My late mother, alav hasholom (who passed way in 1972) was a very competent sportswoman, excelling in both hockey and swimming. She played provincial hockey and I assume that it is from her that I inherited my passion for sport.
My late father, alav hasholom, was not a sportsman himself, but was an avid spectator and a supporter of mine and we spent many afternoons watching and supporting our favourite soccer and cricket teams.
I attended Houghton Primary, a public school which was not at all renowned for its sporting prowess and during my primary school years my Jewish education consisted of an hour of learning Hebrew each morning before school.
In any event, at primary school we only played sport during the week, normally on a Wednesday afternoon, and never on Shabbos and it was only at high school that I encountered my first conflict of playing sport on Saturdays. Highlands North Boys High was a government school and so if one wanted to play a team sport – I played cricket, hockey and rugby – the matches were often played on a Saturday. At that stage I did not realise the religious implications of playing on Shabbos and like many others living in a non, or only semi religious world, I regarded it as being part of the normal way of South African life.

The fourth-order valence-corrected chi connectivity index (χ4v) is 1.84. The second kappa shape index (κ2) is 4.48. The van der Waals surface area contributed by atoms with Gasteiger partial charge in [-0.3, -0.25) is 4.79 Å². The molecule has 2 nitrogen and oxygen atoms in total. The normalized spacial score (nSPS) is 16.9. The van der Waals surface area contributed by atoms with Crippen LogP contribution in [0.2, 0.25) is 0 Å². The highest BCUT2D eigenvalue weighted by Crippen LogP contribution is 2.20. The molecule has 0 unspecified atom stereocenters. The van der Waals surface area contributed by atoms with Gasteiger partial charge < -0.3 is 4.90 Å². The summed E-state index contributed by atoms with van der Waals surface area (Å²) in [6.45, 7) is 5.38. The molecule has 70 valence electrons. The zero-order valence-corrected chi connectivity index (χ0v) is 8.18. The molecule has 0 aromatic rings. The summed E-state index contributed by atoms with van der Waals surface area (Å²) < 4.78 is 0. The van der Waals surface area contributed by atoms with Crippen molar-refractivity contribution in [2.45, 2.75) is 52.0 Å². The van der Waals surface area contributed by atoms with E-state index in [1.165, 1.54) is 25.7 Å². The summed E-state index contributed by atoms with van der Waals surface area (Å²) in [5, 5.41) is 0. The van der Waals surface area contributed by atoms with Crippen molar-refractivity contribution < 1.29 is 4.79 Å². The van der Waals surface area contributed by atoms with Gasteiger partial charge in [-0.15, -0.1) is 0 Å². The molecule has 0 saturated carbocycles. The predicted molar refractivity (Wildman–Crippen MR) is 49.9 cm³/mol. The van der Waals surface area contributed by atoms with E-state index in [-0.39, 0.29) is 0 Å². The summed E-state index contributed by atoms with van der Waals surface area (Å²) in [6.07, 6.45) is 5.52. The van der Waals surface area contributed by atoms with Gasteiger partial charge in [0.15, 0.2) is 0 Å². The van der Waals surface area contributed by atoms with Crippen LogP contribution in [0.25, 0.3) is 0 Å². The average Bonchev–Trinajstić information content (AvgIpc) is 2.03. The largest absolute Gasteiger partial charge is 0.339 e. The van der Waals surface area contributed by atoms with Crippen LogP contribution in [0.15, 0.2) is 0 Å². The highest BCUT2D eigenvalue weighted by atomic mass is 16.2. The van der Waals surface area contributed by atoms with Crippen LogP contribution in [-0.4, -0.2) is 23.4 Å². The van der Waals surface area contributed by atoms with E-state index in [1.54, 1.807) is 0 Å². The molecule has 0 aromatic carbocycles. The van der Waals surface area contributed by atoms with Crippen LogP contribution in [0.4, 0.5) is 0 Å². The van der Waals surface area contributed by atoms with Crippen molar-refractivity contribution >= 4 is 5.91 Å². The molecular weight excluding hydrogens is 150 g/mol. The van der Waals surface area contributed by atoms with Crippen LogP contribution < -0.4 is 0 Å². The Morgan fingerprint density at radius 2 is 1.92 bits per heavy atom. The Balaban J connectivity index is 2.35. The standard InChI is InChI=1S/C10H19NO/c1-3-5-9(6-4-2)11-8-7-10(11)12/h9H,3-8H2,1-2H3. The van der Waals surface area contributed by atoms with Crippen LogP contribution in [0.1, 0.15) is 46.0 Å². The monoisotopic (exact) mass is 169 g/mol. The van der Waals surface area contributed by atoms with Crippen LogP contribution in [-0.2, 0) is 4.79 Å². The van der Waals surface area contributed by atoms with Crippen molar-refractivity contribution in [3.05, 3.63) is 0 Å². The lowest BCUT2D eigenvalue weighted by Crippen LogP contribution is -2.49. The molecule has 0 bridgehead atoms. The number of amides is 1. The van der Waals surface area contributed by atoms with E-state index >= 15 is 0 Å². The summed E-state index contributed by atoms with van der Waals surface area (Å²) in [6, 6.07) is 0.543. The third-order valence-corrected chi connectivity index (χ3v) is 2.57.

It was around this time, in 1972, that we were first exposed to Chabad with the arrival in South Africa of Rabbi and Mrs Lipskar as the official shluchim of the Lubavitcher Rebbe. Rabbi Lipskar became the rabbi of the Chassidim Shul in Harrow Road. My dad was then on the committee at the Chassidim Shul and I was with him at the airport to welcome the Lipskars. The Lipskars have now been here for over 44 years, and they and the other Shluchim have had a profound influence on our lives and the lives of many South Africans since then.
An indication of the dual life that I now started to lead, was that while on the one hand I was in the early days of embarking on a sporting career, on the other hand at my barmitzvah in 1973, I was the first barmitzvah boy in our Shul, the original Chassidim Shul, to layn the whole parsha, a practice which is now common and which I’m proud to say, was continued by my sons Shaul and Ariel at their Barmitzvahs.
It was at high school that I was first chosen for representative sides which often meant being away from home. This presented a second area of conflict which had two elements. Firstly, with regard to keeping kosher and secondly with regard to davening and putting on tefillin.
My family, like many traditional South Africans, kept a strictly kosher home. However, keeping kosher away from home was a challenge. As time passed however and I became more observant, I discovered firstly the importance of kashrut and secondly that it was not that difficult to keep kosher away from home. When I did travel, I tried, as much as possible, to arrange to be at a kosher home for supper on Friday nights. And later on in my career when we stayed in hotels rather than hostels, I made the necessary arrangements to take food with me and would arrange to have a fridge in my hotel room.